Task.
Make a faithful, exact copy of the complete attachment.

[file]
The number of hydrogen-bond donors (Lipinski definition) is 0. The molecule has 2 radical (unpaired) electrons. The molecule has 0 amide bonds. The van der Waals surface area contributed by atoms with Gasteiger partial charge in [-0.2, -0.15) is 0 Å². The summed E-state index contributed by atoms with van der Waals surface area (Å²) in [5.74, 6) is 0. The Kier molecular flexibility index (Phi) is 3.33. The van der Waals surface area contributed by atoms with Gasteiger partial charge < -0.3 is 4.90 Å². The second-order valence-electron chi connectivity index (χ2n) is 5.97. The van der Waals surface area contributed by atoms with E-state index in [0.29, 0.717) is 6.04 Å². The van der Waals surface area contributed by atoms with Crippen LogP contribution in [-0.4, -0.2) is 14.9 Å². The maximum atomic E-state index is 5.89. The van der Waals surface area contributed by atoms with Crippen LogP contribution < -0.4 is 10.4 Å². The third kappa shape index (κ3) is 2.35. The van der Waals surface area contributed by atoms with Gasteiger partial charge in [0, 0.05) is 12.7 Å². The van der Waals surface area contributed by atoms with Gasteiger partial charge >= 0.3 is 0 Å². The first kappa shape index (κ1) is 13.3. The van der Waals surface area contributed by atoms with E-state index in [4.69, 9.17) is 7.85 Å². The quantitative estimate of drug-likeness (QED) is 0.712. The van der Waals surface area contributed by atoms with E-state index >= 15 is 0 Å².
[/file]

The number of hydrogen-bond donors (Lipinski definition) is 0. The molecule has 2 radical (unpaired) electrons. The molecule has 0 amide bonds. The van der Waals surface area contributed by atoms with Gasteiger partial charge in [-0.2, -0.15) is 0 Å². The summed E-state index contributed by atoms with van der Waals surface area (Å²) in [5.74, 6) is 0. The Kier molecular flexibility index (Phi) is 3.33. The van der Waals surface area contributed by atoms with Gasteiger partial charge < -0.3 is 4.90 Å². The second-order valence-electron chi connectivity index (χ2n) is 5.97. The van der Waals surface area contributed by atoms with E-state index in [0.29, 0.717) is 6.04 Å². The van der Waals surface area contributed by atoms with Crippen LogP contribution in [-0.4, -0.2) is 14.9 Å². The maximum atomic E-state index is 5.89. The van der Waals surface area contributed by atoms with Crippen LogP contribution < -0.4 is 10.4 Å². The third kappa shape index (κ3) is 2.35. The van der Waals surface area contributed by atoms with Gasteiger partial charge in [0, 0.05) is 12.7 Å². The van der Waals surface area contributed by atoms with Gasteiger partial charge >= 0.3 is 0 Å². The first kappa shape index (κ1) is 13.3. The van der Waals surface area contributed by atoms with E-state index in [4.69, 9.17) is 7.85 Å². The quantitative estimate of drug-likeness (QED) is 0.712. The van der Waals surface area contributed by atoms with E-state index >= 15 is 0 Å².